Using Commas, Semicolons, and Colons Within Sentences

Posted on Tuesday, March 13, 2018, at 8:30 pm

Two weeks ago we revisited the case of the lawsuit brought by a group of Maine dairy truck drivers that centered on the proper use of commas. Interestingly, the dispute was "resolved" through the use of semicolons (and cash). In light of that legal case, we thought it would be useful today to review the …

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Tackling More Tricky Word Choices: Another Look at Number Is and Number Are

Posted on Wednesday, March 7, 2018, at 8:30 am

Recently we’ve been reviewing word choices with nuances worthy of noting. Understanding subtleties of meaning and usage makes the instruments in our toolboxes even sharper for precise and eloquent writing. Today we’ll look at another English-usage item that can sometimes be tricky even for experienced communicators. When using the word number as a collective noun for countable …

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Oxford Comma Dispute Settled

Posted on Wednesday, February 28, 2018, at 8:30 am

Eleven months ago, in our newsletter of March 29, 2017, we passed along to you the newspaper article "Lack of Comma Costs Company Millions in Dispute." Our Rule 1 of Commas discusses the value of the Oxford comma in a series of three or more items. Our rule allows writers to exercise discretion as to whether to omit …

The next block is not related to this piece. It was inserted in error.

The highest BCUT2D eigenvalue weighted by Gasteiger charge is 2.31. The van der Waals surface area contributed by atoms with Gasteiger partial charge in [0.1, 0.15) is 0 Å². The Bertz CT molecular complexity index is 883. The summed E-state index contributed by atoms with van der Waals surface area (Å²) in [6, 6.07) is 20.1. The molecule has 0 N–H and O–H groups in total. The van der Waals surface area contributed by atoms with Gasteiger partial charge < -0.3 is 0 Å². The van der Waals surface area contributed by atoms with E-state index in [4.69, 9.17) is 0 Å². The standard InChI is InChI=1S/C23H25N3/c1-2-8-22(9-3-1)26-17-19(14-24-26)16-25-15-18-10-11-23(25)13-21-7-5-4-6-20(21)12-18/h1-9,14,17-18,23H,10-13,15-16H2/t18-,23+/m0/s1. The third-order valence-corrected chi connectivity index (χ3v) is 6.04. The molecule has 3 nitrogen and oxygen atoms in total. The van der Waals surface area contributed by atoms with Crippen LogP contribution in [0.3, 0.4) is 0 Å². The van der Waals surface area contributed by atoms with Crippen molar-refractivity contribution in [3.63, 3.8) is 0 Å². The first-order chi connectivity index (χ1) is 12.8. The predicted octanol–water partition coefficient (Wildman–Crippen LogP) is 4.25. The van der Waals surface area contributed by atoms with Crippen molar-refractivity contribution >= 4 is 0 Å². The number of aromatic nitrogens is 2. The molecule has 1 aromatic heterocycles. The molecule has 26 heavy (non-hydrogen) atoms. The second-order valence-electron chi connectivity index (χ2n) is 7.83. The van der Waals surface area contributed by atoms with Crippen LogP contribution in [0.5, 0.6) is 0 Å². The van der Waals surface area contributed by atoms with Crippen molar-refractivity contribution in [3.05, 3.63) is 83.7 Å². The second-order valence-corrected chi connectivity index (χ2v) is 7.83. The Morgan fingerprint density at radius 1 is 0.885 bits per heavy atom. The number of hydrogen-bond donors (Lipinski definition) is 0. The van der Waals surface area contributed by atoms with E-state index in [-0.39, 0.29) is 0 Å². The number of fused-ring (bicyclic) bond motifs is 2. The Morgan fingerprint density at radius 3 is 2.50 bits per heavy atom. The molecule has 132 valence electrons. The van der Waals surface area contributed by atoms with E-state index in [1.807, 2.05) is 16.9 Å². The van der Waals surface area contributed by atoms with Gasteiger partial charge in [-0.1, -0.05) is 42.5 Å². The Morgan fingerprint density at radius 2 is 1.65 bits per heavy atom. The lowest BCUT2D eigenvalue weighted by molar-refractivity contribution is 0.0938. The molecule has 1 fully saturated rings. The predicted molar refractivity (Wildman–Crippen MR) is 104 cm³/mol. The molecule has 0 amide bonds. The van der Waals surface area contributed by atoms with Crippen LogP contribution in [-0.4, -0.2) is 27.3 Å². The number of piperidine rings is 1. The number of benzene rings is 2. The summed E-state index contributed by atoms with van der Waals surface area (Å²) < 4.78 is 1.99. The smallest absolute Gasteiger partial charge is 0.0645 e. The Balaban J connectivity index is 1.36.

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Tackling More Tricky Word Choices:
As, Because, and Since

Posted on Wednesday, February 21, 2018, at 8:30 am

American English is a rich, expressive language. At the same time, it includes words that sometimes appear to be alike but have slight distinctions. Without recognizing those subtleties, we might use one word when we mean another. As, because, and since are three conjunctions that introduce subordinate clauses (those that cannot stand alone in sentences) …

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You Lost Me After “Feb”

Posted on Wednesday, February 14, 2018, at 8:30 am

In honor of both our present month as well as the birthday of our late writer Tom Stern, today we repeat his classic pronunciation article first published on February 3, 2016.   Feb-yoo-ary. Febber-ary. Feb-wary. Can’t anyone around here say “feb-roo-ary”? It’s time to revisit dissimilation, the labored linguistic theory that purports to explain why so …

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